©Joanne Bouknight, 2016

Lessons from Peter: The Rock

Sermon by the Rev. Abby VanderBrug on Sunday, August 23, 2020.

Imagine for a moment that you are one of the disciples walking along with Jesus when all of the sudden he presents you with a pop quiz. He asks,  “who do people say the Son of Man is?” Your faithful leader is asking what’s the word on the street, what are people thinking? The disciples act a bit like someone you might see on the news right now citing statistics for presidential candidates: most recent statistics have you at 38% thinking you’re John the Baptist, 42% at Elijah, and 14% at Jeremiah, and 8% undecided. 

But this information presented doesn’t seem to be particularly helpful to Jesus, as he quickly dismisses the answers and goes on to ask his own disciples who they think he is. What would you say? Could you sum it up in a word? How about a sentence? How about a paragraph? 

It’s a rather complex question and difficult to answer; sparking rigorous debate throughout the centuries, multitudes of theological writings, and often the undergirding of various Christian movements, organizations, and denominations. Who is this Jesus person we speak of? Why did he come here and what did he do here and what does it have to do with us? My hunch is that if we asked every person in this room, or on this livestream, to send in an answer, we would all submit a unique answer.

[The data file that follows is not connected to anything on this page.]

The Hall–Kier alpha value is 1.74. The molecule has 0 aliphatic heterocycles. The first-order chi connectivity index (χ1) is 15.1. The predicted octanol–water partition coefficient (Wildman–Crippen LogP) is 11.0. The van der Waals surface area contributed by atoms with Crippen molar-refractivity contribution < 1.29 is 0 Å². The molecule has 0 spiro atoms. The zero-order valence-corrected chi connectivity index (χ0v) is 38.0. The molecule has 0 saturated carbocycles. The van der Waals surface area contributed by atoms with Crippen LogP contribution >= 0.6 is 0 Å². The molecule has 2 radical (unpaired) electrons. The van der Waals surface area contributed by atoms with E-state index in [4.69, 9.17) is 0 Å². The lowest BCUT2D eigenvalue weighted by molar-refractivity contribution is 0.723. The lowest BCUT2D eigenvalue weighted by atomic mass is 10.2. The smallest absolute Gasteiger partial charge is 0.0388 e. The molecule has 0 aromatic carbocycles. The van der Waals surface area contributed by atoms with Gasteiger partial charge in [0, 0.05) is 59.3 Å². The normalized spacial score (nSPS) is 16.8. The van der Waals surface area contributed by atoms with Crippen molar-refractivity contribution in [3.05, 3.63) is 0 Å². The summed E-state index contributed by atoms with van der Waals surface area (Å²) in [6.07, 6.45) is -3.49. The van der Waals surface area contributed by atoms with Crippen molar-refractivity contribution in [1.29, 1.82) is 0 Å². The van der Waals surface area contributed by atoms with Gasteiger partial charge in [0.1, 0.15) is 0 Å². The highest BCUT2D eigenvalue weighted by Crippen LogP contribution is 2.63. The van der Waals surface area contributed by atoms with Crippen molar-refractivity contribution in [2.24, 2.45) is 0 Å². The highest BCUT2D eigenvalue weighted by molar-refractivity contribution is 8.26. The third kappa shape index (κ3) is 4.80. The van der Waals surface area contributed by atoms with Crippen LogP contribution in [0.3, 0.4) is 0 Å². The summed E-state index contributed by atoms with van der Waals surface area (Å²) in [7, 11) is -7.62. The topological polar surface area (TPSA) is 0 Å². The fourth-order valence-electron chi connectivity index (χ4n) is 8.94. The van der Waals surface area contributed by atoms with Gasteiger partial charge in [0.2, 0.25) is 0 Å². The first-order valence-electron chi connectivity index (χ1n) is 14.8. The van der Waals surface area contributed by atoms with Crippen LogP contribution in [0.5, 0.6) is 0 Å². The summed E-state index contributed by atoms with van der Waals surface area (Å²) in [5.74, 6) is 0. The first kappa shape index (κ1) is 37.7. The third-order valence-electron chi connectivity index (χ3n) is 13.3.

My own response would waver depending on when I answered it. My understanding of Jesus has drastically changed throughout my life, depending on my own development, circumstances, and surrounding influences. I am glad that the white-bearded, puppeteer, man  in the sky is no longer an image of Jesus that I cling to, but at one point I would have argued for its truth. 

This does not just occur on the individual level, indeed throughout history, Jesus’ primary image has evolved and shifted. The Yale historian Jaroslav Pelikan, in a book called Jesus through the Centuries, describes many of the different images of Jesus that have captured the Christian imagination. At first Jesus was a teacher and a rabbi. Soon after his death, people began to call him Lord and Savior. A century or two later, he was seen as ruler of all creation. And still later he was understood as the crucified one suffering for the sins of the world. This was only the beginning. In recent history, Jesus has been seen as philosopher, moralist, personal savior, a granter of wishes and wealth, a Mr. Rogers figure, capitalist, pacifist, and socialist, democrat, republican, the list goes on. [1]

We have attempted many times to fit Jesus into a box or label that makes sense to us and in our context. But does this really answer the question who Jesus is? Does it really give us the answer we need? Or, have we watered down and compartmentalized our understanding of Jesus so much throughout history that we are left simply with a Jesus who we believe confirms our political and economic stances?